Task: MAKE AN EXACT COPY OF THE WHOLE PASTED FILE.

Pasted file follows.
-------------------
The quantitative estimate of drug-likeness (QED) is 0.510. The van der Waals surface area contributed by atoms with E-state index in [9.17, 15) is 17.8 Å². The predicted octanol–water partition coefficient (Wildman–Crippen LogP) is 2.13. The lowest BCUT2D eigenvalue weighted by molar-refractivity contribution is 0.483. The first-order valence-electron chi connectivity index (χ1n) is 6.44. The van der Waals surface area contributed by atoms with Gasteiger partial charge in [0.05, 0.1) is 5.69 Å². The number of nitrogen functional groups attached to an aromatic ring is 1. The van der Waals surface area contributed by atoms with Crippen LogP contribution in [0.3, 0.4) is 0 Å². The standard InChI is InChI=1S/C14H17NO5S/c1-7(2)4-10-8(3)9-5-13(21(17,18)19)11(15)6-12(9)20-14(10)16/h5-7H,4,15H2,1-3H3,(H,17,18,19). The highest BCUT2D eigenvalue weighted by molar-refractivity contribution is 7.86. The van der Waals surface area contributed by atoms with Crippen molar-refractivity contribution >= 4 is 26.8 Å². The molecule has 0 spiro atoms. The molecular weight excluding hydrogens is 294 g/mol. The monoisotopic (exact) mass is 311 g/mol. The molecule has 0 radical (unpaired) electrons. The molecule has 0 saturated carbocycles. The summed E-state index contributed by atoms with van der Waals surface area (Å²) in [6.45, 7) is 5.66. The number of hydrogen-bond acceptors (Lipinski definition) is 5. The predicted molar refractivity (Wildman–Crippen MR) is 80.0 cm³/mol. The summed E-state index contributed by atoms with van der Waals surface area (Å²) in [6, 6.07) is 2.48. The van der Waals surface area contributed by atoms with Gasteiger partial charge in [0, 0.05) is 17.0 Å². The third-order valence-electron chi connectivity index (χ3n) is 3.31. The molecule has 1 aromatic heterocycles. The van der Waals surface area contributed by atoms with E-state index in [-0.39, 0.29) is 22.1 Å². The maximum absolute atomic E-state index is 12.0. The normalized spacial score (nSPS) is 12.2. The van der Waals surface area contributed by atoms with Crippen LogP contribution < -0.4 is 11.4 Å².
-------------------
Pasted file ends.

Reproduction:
The quantitative estimate of drug-likeness (QED) is 0.510. The van der Waals surface area contributed by atoms with E-state index in [9.17, 15) is 17.8 Å². The predicted octanol–water partition coefficient (Wildman–Crippen LogP) is 2.13. The lowest BCUT2D eigenvalue weighted by molar-refractivity contribution is 0.483. The first-order valence-electron chi connectivity index (χ1n) is 6.44. The van der Waals surface area contributed by atoms with Gasteiger partial charge in [0.05, 0.1) is 5.69 Å². The number of nitrogen functional groups attached to an aromatic ring is 1. The van der Waals surface area contributed by atoms with Crippen LogP contribution in [0.3, 0.4) is 0 Å². The standard InChI is InChI=1S/C14H17NO5S/c1-7(2)4-10-8(3)9-5-13(21(17,18)19)11(15)6-12(9)20-14(10)16/h5-7H,4,15H2,1-3H3,(H,17,18,19). The highest BCUT2D eigenvalue weighted by molar-refractivity contribution is 7.86. The van der Waals surface area contributed by atoms with Crippen molar-refractivity contribution >= 4 is 26.8 Å². The molecule has 0 spiro atoms. The molecular weight excluding hydrogens is 294 g/mol. The monoisotopic (exact) mass is 311 g/mol. The molecule has 0 radical (unpaired) electrons. The molecule has 0 saturated carbocycles. The summed E-state index contributed by atoms with van der Waals surface area (Å²) in [6.45, 7) is 5.66. The number of hydrogen-bond acceptors (Lipinski definition) is 5. The predicted molar refractivity (Wildman–Crippen MR) is 80.0 cm³/mol. The summed E-state index contributed by atoms with van der Waals surface area (Å²) in [6, 6.07) is 2.48. The van der Waals surface area contributed by atoms with Gasteiger partial charge in [0, 0.05) is 17.0 Å². The third-order valence-electron chi connectivity index (χ3n) is 3.31. The molecule has 1 aromatic heterocycles. The van der Waals surface area contributed by atoms with E-state index in [-0.39, 0.29) is 22.1 Å². The maximum absolute atomic E-state index is 12.0. The normalized spacial score (nSPS) is 12.2. The van der Waals surface area contributed by atoms with Crippen LogP contribution < -0.4 is 11.4 Å².